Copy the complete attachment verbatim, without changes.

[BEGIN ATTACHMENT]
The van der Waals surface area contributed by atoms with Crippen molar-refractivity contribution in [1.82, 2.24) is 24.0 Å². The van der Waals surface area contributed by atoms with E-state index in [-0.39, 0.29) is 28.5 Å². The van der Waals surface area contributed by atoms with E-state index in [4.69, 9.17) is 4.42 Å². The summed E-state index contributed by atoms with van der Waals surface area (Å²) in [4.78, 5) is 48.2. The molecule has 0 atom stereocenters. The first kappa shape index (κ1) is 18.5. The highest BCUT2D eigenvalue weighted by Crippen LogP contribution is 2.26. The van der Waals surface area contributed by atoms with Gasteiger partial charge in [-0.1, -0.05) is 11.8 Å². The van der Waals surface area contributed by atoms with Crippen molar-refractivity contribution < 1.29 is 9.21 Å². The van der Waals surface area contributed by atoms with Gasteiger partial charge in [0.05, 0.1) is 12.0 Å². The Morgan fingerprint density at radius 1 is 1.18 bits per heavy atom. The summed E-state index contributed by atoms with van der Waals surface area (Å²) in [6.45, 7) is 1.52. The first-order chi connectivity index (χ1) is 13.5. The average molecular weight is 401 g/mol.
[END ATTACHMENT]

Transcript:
The van der Waals surface area contributed by atoms with Crippen molar-refractivity contribution in [1.82, 2.24) is 24.0 Å². The van der Waals surface area contributed by atoms with E-state index in [-0.39, 0.29) is 28.5 Å². The van der Waals surface area contributed by atoms with E-state index in [4.69, 9.17) is 4.42 Å². The summed E-state index contributed by atoms with van der Waals surface area (Å²) in [4.78, 5) is 48.2. The molecule has 0 atom stereocenters. The first kappa shape index (κ1) is 18.5. The highest BCUT2D eigenvalue weighted by Crippen LogP contribution is 2.26. The van der Waals surface area contributed by atoms with Gasteiger partial charge in [-0.1, -0.05) is 11.8 Å². The van der Waals surface area contributed by atoms with Crippen molar-refractivity contribution < 1.29 is 9.21 Å². The van der Waals surface area contributed by atoms with Gasteiger partial charge in [0.05, 0.1) is 12.0 Å². The Morgan fingerprint density at radius 1 is 1.18 bits per heavy atom. The summed E-state index contributed by atoms with van der Waals surface area (Å²) in [6.45, 7) is 1.52. The first-order chi connectivity index (χ1) is 13.5. The average molecular weight is 401 g/mol.